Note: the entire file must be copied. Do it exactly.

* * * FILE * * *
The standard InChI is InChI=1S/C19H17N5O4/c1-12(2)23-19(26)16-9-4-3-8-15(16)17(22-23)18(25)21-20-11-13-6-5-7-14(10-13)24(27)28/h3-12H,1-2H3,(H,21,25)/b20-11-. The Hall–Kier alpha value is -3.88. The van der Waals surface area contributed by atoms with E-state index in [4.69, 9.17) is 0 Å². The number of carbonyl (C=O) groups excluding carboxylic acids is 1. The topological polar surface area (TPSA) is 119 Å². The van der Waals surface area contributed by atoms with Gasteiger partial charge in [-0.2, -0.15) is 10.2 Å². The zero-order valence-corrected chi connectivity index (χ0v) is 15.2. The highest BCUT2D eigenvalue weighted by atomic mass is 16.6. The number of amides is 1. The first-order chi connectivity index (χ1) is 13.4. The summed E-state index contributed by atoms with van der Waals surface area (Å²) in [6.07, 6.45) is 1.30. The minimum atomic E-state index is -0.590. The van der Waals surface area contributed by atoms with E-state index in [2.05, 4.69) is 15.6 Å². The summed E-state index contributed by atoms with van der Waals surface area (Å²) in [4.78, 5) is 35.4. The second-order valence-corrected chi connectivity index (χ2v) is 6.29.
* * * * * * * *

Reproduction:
The standard InChI is InChI=1S/C19H17N5O4/c1-12(2)23-19(26)16-9-4-3-8-15(16)17(22-23)18(25)21-20-11-13-6-5-7-14(10-13)24(27)28/h3-12H,1-2H3,(H,21,25)/b20-11-. The Hall–Kier alpha value is -3.88. The van der Waals surface area contributed by atoms with E-state index in [4.69, 9.17) is 0 Å². The number of carbonyl (C=O) groups excluding carboxylic acids is 1. The topological polar surface area (TPSA) is 119 Å². The van der Waals surface area contributed by atoms with Gasteiger partial charge in [-0.2, -0.15) is 10.2 Å². The zero-order valence-corrected chi connectivity index (χ0v) is 15.2. The highest BCUT2D eigenvalue weighted by atomic mass is 16.6. The number of amides is 1. The first-order chi connectivity index (χ1) is 13.4. The summed E-state index contributed by atoms with van der Waals surface area (Å²) in [6.07, 6.45) is 1.30. The minimum atomic E-state index is -0.590. The van der Waals surface area contributed by atoms with E-state index in [2.05, 4.69) is 15.6 Å². The summed E-state index contributed by atoms with van der Waals surface area (Å²) in [4.78, 5) is 35.4. The second-order valence-corrected chi connectivity index (χ2v) is 6.29.